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Elon Musk joins the battle against Trump's immigration ban

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February 7, 2017

It looks like the Trump administration is in for even more chaos now that Elon Musk has joined the 'Silicon Valley War' against the president's immigration ban last week by signing up all his companies to the amicus brief filed against the Whitehouse.

Yesterday, no less than 97 technology companies including Apple, Microsoft, Google, Facebook and now Tesla & AL filed in a San Francisco court against the immigration ban calling it illegal, unconstutitional and arguing that it would greatly damage their businesses.

The list was so long that many noted Jeff Bezos' Amazon and Elon Musk's SpaceX and Tesla were not there.

Jeff Bezos has previously promised to bankroll a legal challenge against the ban, so his absence was surprising.

But Elon Musk is a member of Donald Trump's Strategic & Policy Forum and his companies' absence drew criticism that he was aligning himself with the president.

The Silicon Valley entrepreneur has previously suggested that people send him proposed changes to the immigration ban and he would personally take them up with Trump.

Last week, mounting anger against the immigration ban led Uber CEO Travis Kalanick to announce he would resign from the same policy group over the new president's actions.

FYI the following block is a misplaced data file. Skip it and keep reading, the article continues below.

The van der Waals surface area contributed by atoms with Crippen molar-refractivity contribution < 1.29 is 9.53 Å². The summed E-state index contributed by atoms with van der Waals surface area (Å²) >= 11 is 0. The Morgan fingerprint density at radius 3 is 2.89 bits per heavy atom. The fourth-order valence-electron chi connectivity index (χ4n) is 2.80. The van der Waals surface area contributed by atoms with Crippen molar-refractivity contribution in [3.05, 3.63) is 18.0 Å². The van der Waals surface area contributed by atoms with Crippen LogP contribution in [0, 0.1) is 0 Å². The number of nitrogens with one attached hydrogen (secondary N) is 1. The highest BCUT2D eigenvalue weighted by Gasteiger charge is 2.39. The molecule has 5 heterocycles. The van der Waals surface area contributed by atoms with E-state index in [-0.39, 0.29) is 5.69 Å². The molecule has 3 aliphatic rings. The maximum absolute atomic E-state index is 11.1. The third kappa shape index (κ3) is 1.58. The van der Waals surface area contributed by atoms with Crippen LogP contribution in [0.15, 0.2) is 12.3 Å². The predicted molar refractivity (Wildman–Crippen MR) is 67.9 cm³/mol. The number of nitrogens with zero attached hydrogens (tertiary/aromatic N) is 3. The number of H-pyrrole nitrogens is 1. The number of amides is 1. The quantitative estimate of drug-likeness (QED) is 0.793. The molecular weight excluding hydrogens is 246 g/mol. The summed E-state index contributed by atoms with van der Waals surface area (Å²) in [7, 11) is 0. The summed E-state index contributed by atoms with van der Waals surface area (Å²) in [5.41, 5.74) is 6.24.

In a filing yesterday, twenty-two more technology companies put their names to the brief, including all of Elon Musk's companies, highlighting the extent to which the Valley is greatly opposed to the ban.

Others that have signed up include Adobe, HP, Evernote, IAC, Pandora, and a few others. But IBM, Oracle and Palantir are still notable by their absence, for now at least.

As for the legal process on the ban itself, on Monday, the Ninth Court of Appeals in San Francisco set a hearing scheduled for 3:00 PM Pacific Time on Tuesday.

Due to the extraordinary interest in the hearing, the court has decided to audio livestream the event. Three randomly selected federal judges will hear various arguments from lawyers from two U.S. states strongly opposed to the ban (Washington and Minnesota) and the Department of Justice, which argues it's necessary for national security.

Each side will be given thirty minutes and then the court is expected to decide shortly after.

If the court decides to remove the temporary injunction against Trump's ban, the shutters will again come down for people from one of seven Muslim-majority countries, as well as people with joint citizenship from those countries.

If the court does decide to maintain the injunction, it will almost certainly move to the Supreme Court where a critical precedent about the extent of the president's power will be made within months.


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